Define Your Hotel’s Strategy by Distribution Channels

by usuario4 usuario4 - 27 November, 2017

Define Your Hotel’s Strategy by Distribution Channels

Yield management is considered to be an approach under a variable pricing strategy based on the theory of supply and demand.

Travelers pay different rates for the same room depending on a variety of factors, such as the time of reservation, the demand, the channel or even an important event happening in the area. As a result, hotels gradually change the price to maximize yield.

Hotel revenue can fluctuate over time through factors such as demand, occupancy rate of the competition, weather conditions, political stability, or currency devaluation. Revenue managers oversee that their hotels work at full occupancy throughout the year. An empty room implies an additional cost for hotels. We present a series of possibilities of how using yield management by channel can help you define your hotel’s distribution strategy:

  • Working under demand forecast. Yield management is based on the principle of supply and demand. In periods of high occupancy, revenue managers use price elasticity to raise room rates so as to maximize revenue. On the other hand, when room demand is on the negative side, prices also tend to fall. This helps attract many customers through actions such as prices with special discounts. Working with advance booking and being able to rearrange your business according to changes, without very aggressive actions, generates stability in your rates and offers.

  • Working with an adequate mix of online channels. The receipts generated by OTAs usually bring unpleasant news. The dependency on channels that are beyond the control of the hotelier generates uncomfortable stress. Knowing how to balance the mix based on a distribution of indirect and direct bookings is key to avoid suffering a dependence overridden by a partner that cannibalizes hotels through tools such as their own platforms or even Google AdWords.

  • Direct Bookings vs. OTAs. By reinforcing their own booking platforms, hoteliers can enjoy direct revenue. Nonetheless, it’s true that, in order to boost direct bookings, hotels have to adopt a series of approaches and strategies, that include offering better rates on their hotel’s website, having a website optimized for mobile phones, multi-language booking engines, SEO strategy, etc. Since this approach is not free, it’s recommended to analyze the cost associated with direct bookings and ensure that costs aren’t higher than indirect bookings.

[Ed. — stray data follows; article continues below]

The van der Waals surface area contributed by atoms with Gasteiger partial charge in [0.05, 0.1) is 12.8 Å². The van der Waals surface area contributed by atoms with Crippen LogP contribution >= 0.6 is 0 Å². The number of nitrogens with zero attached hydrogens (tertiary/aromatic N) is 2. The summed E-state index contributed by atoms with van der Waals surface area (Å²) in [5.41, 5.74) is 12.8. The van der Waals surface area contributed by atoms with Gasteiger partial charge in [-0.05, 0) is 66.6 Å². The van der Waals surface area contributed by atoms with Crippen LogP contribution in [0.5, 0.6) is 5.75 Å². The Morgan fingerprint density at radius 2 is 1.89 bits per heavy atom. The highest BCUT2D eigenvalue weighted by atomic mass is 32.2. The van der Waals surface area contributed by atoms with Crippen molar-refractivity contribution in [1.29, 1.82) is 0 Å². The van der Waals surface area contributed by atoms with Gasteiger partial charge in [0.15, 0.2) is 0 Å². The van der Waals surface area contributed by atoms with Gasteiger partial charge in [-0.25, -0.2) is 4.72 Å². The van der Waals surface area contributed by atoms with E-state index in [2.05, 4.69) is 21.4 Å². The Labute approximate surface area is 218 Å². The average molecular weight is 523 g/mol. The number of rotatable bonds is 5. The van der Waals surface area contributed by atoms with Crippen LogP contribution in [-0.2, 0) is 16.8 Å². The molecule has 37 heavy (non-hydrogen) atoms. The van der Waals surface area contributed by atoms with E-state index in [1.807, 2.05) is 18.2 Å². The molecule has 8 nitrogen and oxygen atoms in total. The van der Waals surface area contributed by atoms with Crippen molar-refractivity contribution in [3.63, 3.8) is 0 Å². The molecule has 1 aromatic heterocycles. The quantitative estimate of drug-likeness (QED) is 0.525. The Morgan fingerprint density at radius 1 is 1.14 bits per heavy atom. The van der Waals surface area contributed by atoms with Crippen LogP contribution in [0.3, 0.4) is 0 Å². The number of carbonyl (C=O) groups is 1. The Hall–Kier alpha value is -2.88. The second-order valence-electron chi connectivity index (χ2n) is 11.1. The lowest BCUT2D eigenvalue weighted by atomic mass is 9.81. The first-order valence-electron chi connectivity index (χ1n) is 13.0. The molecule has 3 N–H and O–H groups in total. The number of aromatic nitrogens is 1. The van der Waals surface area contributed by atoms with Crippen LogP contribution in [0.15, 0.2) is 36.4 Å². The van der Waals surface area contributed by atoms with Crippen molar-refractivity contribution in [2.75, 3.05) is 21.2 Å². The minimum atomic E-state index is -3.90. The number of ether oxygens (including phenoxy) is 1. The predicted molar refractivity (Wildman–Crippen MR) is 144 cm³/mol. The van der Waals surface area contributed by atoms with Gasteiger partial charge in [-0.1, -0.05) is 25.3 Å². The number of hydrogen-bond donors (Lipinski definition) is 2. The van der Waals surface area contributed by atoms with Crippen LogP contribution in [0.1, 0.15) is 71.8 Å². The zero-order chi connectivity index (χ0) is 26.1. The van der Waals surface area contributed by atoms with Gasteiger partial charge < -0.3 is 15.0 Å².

• Having an inventory that can be updated in real time. One of the main concerns of revenue managers is to have an inventory that is updated with every channel their hotel works with. Having a Channel Manager will avoid overbooking problems, will adjust rates and availabilities per channel and will also allow automating rules regarding demand situations. Moreover, if hotels add an RMS (Revenue Management System), they’ll have an automated intelligence module in the distribution service.

  • Adapting the distribution to the type of traveler. The technology and the navigation of the traveler, through online portals, provides hotels with very important knowledge about demand. Through this situation regarding information generation, hoteliers can better understand consumer behavior. Determining patterns of search or consumption will make it easier when developing tourism products. This knowledge improves inventory management, as well as to define the characteristics of the offer, which has already been done intuitively years ago. Planning a hotel management for a traveler coming on vacation or for a business trip is completely different. This is why it’s necessary to identify the needs of each type of client and to adapt the characteristics of the hotel accordingly.

At this point, it’s difficult to elucidate if either early-booking or last-minute reservations are being imposed when it comes to uniting forces. What is clear is that aggressive early-booking strategies are trying to work with foresight and that there are travelers who feel comfortable benefitting from last-minute bargains. On the other hand, there’s a fragmented scenario of highly segmented channels. Nonetheless, it also includes very consolidated players. A very broad panorama, with many alternatives as well as needs of modernization and differentiation through personalized products.

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